iance on sensitive or discriminatory features. We will present different a
pplications and empirical settings that show improvements not only with re
spect to process fairness but also other fairness metrics.\n
LOCATION:https://researchseminars.org/talk/MPML/34/
END:VEVENT
BEGIN:VEVENT
SUMMARY:Steve Brunton (University of Washington)
DTSTART;VALUE=DATE-TIME:20210331T170000Z
DTEND;VALUE=DATE-TIME:20210331T180000Z
DTSTAMP;VALUE=DATE-TIME:20210419T095018Z
UID:MPML/35
DESCRIPTION:Title: Ma
chine learning for Fluid Mechanics\nby Steve Brunton (University of Wa
shington) as part of Mathematics\, Physics and Machine Learning (IST\, Lis
bon)\n\n\nAbstract\nMany tasks in fluid mechanics\, such as design optimiz
ation and control\, are challenging because fluids are nonlinear and exhib
it a large range of scales in both space and time. This range of scales ne
cessitates exceedingly high-dimensional measurements and computational dis
cretization to resolve all relevant features\, resulting in vast data sets
and time-intensive computations. Indeed\, fluid dynamics is one of the or
iginal big data fields\, and many high-performance computing architectures
\, experimental measurement techniques\, and advanced data processing and
visualization algorithms were driven by decades of research in fluid mecha
nics. Machine learning constitutes a growing set of powerful techniques to
extract patterns and build models from this data\, complementing the exis
ting theoretical\, numerical\, and experimental efforts in fluid mechanics
. In this talk\, we will explore current goals and opportunities for machi
ne learning in fluid mechanics\, and we will highlight a number of recent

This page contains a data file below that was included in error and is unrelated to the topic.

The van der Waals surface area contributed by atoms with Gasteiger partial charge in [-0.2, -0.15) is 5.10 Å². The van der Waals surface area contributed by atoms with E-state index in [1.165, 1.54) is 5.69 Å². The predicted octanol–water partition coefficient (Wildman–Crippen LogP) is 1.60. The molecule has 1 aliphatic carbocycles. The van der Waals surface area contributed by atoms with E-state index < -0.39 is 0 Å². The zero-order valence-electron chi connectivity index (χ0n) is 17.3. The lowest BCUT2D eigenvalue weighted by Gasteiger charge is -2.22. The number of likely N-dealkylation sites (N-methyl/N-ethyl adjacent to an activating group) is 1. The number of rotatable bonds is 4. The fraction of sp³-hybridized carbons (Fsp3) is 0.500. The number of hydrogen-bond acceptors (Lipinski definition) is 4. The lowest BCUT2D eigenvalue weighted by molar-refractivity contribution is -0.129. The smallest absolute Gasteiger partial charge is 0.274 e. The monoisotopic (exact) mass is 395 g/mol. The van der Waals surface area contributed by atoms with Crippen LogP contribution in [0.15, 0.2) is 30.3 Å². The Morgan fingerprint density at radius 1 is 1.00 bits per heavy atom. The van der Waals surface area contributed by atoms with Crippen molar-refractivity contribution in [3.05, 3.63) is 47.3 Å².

technical advances. Because fluid dynamics is central to transportation\,
health\, and defense systems\, we will emphasize the importance of machine
learning solutions that are interpretable\, explainable\, generalizable\,
and that respect known physics.\n
LOCATION:https://researchseminars.org/talk/MPML/35/
END:VEVENT
BEGIN:VEVENT
SUMMARY:Hsin Yuan Huang\, (Robert) (Caltech)
DTSTART;VALUE=DATE-TIME:20210317T180000Z
DTEND;VALUE=DATE-TIME:20210317T190000Z
DTSTAMP;VALUE=DATE-TIME:20210419T095018Z
UID:MPML/36
DESCRIPTION:Title: In
formation-theoretic bounds on quantum advantage in machine learning\nb
y Hsin Yuan Huang\, (Robert) (Caltech) as part of Mathematics\, Physics an
d Machine Learning (IST\, Lisbon)\n\n\nAbstract\nWe compare the complexity
of training classical and quantum machine learning (ML) models for predic
ting outcomes of physical experiments. The experiments depend on an input
parameter x and involve the execution of a (possibly unknown) quantum proc
ess $E$. Our figure of merit is the number of runs of $E$ needed during tr
aining\, disregarding other measures of complexity. A classical ML perform